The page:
C#

using System;
double value = 1.234;
Console.WriteLine(*"ROUND: {0}"*, **Math.Round**(value));ROUND: 1

Overload

Double

decimal

Enum

using System;
*//
// Round double type in three ways.
//*
double before1 = *123.45*;
double after1 = **Math.Round**(before1, 1, MidpointRounding.AwayFromZero); *// Rounds "up"*
double after2 = **Math.Round**(before1, 1, MidpointRounding.ToEven); *// Rounds to even*
double after3 = **Math.Round**(before1);
Console.WriteLine(before1); *// Original*
Console.WriteLine(after1);
Console.WriteLine(after2);
Console.WriteLine(after3);
*//
// Round decimal type.
//*
decimal before2 = *125.101M*;
decimal after4 = **Math.Round**(before2);
decimal after5 = **Math.Round**(before2, 1);
Console.WriteLine(before2); *// Original*
Console.WriteLine(after4);
Console.WriteLine(after5);123.45
123.5
123.4
123
125.101
125
125.1

using System;
for (double i = 0.1; i < 0.99; i += 0.1)
{
Console.WriteLine(*"{0}=({1},{2})"*, i,
Math.Round(i, **MidpointRounding.ToEven**),
Math.Round(i, **MidpointRounding.AwayFromZero**));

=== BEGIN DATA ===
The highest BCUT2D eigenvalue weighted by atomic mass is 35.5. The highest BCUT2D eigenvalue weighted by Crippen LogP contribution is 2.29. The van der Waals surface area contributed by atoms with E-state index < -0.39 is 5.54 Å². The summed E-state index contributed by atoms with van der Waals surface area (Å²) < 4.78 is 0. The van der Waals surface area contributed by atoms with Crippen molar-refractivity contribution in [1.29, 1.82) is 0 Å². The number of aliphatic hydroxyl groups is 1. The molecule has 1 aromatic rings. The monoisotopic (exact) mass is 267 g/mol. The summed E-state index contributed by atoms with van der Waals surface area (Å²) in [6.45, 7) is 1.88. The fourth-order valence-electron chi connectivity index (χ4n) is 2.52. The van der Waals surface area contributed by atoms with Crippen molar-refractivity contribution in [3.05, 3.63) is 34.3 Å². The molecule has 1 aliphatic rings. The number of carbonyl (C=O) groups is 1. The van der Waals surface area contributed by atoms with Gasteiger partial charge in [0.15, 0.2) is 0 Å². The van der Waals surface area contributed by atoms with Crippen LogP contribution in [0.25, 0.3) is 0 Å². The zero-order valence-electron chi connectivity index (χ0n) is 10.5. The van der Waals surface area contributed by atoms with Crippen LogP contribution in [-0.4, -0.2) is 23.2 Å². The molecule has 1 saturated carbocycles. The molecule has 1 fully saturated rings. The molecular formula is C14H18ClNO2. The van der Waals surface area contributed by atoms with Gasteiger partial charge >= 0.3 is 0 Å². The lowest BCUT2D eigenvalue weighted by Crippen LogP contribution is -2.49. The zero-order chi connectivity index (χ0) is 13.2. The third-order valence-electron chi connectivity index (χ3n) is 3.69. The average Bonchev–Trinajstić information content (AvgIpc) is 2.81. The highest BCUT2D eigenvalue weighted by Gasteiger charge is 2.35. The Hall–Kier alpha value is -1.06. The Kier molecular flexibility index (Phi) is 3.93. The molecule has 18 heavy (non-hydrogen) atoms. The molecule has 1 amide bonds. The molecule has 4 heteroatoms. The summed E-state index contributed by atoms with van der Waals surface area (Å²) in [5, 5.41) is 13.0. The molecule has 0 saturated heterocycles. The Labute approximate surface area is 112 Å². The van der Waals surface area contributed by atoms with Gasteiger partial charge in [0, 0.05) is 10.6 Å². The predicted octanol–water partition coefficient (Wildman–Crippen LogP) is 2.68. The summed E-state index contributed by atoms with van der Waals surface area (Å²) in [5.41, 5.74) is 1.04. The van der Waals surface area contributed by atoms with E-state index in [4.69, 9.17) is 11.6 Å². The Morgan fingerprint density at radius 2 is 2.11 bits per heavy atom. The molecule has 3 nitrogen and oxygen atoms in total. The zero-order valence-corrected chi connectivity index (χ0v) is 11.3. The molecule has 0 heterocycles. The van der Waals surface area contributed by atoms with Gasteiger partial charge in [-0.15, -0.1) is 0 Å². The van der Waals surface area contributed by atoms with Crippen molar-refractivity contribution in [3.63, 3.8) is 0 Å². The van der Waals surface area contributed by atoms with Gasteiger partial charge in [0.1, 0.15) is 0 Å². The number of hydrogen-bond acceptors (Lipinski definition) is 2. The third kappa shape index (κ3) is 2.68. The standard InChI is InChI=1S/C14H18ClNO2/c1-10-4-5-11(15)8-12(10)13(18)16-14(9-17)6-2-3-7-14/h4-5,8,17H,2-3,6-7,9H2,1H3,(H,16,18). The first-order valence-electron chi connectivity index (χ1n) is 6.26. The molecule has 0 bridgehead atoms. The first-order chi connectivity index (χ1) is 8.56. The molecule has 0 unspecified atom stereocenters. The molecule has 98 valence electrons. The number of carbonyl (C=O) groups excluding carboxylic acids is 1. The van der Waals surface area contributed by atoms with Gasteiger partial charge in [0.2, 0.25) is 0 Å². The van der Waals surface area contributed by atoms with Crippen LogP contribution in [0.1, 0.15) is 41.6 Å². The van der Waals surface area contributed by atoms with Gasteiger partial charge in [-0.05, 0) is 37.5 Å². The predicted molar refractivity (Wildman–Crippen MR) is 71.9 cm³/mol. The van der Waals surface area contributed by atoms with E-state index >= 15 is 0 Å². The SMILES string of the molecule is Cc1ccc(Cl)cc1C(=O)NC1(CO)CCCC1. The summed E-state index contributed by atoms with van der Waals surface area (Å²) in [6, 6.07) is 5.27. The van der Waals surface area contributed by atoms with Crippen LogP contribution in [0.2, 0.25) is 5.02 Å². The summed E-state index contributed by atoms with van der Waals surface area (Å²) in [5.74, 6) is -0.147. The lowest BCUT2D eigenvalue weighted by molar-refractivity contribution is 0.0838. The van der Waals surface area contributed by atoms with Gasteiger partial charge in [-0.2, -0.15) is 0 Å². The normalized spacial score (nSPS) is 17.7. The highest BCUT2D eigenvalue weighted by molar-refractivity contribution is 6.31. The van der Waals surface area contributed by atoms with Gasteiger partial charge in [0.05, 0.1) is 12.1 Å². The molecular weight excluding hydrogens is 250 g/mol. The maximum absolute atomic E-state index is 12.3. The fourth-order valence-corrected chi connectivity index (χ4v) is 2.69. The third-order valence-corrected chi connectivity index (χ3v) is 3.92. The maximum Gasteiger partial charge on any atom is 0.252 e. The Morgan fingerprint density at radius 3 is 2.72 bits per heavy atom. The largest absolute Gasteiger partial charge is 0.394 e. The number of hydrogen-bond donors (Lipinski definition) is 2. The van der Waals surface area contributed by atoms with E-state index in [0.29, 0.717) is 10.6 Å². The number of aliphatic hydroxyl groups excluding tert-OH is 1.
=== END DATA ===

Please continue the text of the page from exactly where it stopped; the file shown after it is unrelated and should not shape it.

}0.1=(0,0)
0.2=(0,0)
0.30000000000000004=(0,0)
0.4=(0,0)
0.5=(0,1)
0.6=(1,1)
0.7=(1,1)
0.7999999999999999=(1,1)
0.8999999999999999=(1,1)

using System;
using System.Diagnostics;
const int _max = 100000000;
*// Version 1: use Math.Round with argument of 0.*
var s1 = Stopwatch.StartNew();
for (int i = 0; i < _max; i++)
{
double d = **Math.Round**(1.3665, 0);
if (d == 1.5)
{
throw new Exception();
}
}
s1.Stop();
*// Version 2: use Math.Round with argument of 1.*
var s2 = Stopwatch.StartNew();
for (int i = 0; i < _max; i++)
{
double d = **Math.Round**(1.3665, 1);
if (d == 1.5)
{
throw new Exception();
}
}
s2.Stop();
Console.WriteLine(((double)(s1.Elapsed.TotalMilliseconds * 1000000) / _max).ToString(*"0.00 ns"*));
Console.WriteLine(((double)(s2.Elapsed.TotalMilliseconds * 1000000) / _max).ToString(*"0.00 ns"*));*5.52 ns* Math.Round, 0
*4.91 ns* Math.Round, 1

If

Dot Net Perls is a collection of tested code examples. Pages are continually updated to stay current, with code correctness a top priority.

Sam Allen is passionate about computer languages. In the past, his work has been recommended by Apple and Microsoft and he has studied computers at a selective university in the United States.

This page was last updated on May 19, 2023 (edit).